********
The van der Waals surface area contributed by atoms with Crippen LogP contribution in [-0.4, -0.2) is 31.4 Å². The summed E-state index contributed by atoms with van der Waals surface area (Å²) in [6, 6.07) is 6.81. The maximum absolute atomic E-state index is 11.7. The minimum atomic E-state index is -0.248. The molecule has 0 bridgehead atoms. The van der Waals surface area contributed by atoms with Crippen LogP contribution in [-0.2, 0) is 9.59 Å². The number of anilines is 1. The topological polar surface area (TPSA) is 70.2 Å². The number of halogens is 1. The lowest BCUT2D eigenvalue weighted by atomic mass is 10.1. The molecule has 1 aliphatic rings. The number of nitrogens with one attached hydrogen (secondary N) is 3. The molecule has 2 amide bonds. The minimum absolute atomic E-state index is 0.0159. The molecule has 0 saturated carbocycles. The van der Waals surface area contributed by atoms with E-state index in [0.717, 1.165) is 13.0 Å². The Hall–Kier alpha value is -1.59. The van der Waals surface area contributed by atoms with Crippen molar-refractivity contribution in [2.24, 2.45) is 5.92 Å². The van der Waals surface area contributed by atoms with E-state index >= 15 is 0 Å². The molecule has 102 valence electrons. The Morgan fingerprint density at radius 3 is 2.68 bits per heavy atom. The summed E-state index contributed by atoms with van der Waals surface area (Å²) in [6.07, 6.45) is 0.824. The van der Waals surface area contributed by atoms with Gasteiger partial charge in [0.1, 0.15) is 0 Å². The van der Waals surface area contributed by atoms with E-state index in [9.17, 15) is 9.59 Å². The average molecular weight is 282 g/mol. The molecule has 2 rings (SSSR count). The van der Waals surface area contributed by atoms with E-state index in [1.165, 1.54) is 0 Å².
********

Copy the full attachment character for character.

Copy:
The van der Waals surface area contributed by atoms with Crippen LogP contribution in [-0.4, -0.2) is 31.4 Å². The summed E-state index contributed by atoms with van der Waals surface area (Å²) in [6, 6.07) is 6.81. The maximum absolute atomic E-state index is 11.7. The minimum atomic E-state index is -0.248. The molecule has 0 bridgehead atoms. The van der Waals surface area contributed by atoms with Crippen LogP contribution in [-0.2, 0) is 9.59 Å². The number of anilines is 1. The topological polar surface area (TPSA) is 70.2 Å². The number of halogens is 1. The lowest BCUT2D eigenvalue weighted by atomic mass is 10.1. The molecule has 1 aliphatic rings. The number of nitrogens with one attached hydrogen (secondary N) is 3. The molecule has 2 amide bonds. The minimum absolute atomic E-state index is 0.0159. The molecule has 0 saturated carbocycles. The van der Waals surface area contributed by atoms with E-state index in [0.717, 1.165) is 13.0 Å². The Hall–Kier alpha value is -1.59. The van der Waals surface area contributed by atoms with Crippen molar-refractivity contribution in [2.24, 2.45) is 5.92 Å². The van der Waals surface area contributed by atoms with E-state index >= 15 is 0 Å². The molecule has 102 valence electrons. The Morgan fingerprint density at radius 3 is 2.68 bits per heavy atom. The summed E-state index contributed by atoms with van der Waals surface area (Å²) in [6.07, 6.45) is 0.824. The van der Waals surface area contributed by atoms with Gasteiger partial charge in [0.1, 0.15) is 0 Å². The van der Waals surface area contributed by atoms with E-state index in [9.17, 15) is 9.59 Å². The average molecular weight is 282 g/mol. The molecule has 2 rings (SSSR count). The van der Waals surface area contributed by atoms with E-state index in [1.165, 1.54) is 0 Å².